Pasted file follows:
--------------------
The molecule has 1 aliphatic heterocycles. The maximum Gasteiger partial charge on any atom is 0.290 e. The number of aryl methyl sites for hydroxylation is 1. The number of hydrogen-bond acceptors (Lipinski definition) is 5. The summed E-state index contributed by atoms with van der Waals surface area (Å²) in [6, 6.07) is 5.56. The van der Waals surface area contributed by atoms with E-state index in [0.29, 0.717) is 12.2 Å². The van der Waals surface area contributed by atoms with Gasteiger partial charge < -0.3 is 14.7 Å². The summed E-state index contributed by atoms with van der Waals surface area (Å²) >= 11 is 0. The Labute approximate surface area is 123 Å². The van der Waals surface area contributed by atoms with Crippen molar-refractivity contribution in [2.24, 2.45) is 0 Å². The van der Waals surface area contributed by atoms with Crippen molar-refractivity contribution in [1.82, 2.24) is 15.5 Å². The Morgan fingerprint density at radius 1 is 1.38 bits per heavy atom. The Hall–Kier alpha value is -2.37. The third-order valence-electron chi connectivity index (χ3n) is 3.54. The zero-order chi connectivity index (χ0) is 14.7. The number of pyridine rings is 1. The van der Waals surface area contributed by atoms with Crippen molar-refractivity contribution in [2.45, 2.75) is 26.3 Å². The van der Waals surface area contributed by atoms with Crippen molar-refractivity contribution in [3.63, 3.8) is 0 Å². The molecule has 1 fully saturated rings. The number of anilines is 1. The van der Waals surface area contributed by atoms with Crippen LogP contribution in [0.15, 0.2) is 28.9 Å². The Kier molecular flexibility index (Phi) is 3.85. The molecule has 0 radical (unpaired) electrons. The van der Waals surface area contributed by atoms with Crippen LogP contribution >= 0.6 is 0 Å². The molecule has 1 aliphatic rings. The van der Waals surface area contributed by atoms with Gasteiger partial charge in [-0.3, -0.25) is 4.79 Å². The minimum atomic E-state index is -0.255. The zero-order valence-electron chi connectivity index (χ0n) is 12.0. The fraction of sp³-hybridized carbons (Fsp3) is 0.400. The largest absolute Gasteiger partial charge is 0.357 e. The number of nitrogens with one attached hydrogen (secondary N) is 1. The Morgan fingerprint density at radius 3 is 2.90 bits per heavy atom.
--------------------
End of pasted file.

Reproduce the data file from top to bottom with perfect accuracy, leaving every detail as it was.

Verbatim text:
The molecule has 1 aliphatic heterocycles. The maximum Gasteiger partial charge on any atom is 0.290 e. The number of aryl methyl sites for hydroxylation is 1. The number of hydrogen-bond acceptors (Lipinski definition) is 5. The summed E-state index contributed by atoms with van der Waals surface area (Å²) in [6, 6.07) is 5.56. The van der Waals surface area contributed by atoms with E-state index in [0.29, 0.717) is 12.2 Å². The van der Waals surface area contributed by atoms with Gasteiger partial charge < -0.3 is 14.7 Å². The summed E-state index contributed by atoms with van der Waals surface area (Å²) >= 11 is 0. The Labute approximate surface area is 123 Å². The van der Waals surface area contributed by atoms with Crippen molar-refractivity contribution in [2.24, 2.45) is 0 Å². The van der Waals surface area contributed by atoms with Crippen molar-refractivity contribution in [1.82, 2.24) is 15.5 Å². The Morgan fingerprint density at radius 1 is 1.38 bits per heavy atom. The Hall–Kier alpha value is -2.37. The third-order valence-electron chi connectivity index (χ3n) is 3.54. The zero-order chi connectivity index (χ0) is 14.7. The number of pyridine rings is 1. The van der Waals surface area contributed by atoms with Crippen molar-refractivity contribution in [2.45, 2.75) is 26.3 Å². The van der Waals surface area contributed by atoms with Crippen molar-refractivity contribution in [3.63, 3.8) is 0 Å². The molecule has 1 fully saturated rings. The number of anilines is 1. The van der Waals surface area contributed by atoms with Crippen LogP contribution in [0.15, 0.2) is 28.9 Å². The Kier molecular flexibility index (Phi) is 3.85. The molecule has 0 radical (unpaired) electrons. The van der Waals surface area contributed by atoms with Crippen LogP contribution >= 0.6 is 0 Å². The molecule has 1 aliphatic rings. The van der Waals surface area contributed by atoms with Gasteiger partial charge in [-0.3, -0.25) is 4.79 Å². The minimum atomic E-state index is -0.255. The zero-order valence-electron chi connectivity index (χ0n) is 12.0. The fraction of sp³-hybridized carbons (Fsp3) is 0.400. The largest absolute Gasteiger partial charge is 0.357 e. The number of nitrogens with one attached hydrogen (secondary N) is 1. The Morgan fingerprint density at radius 3 is 2.90 bits per heavy atom.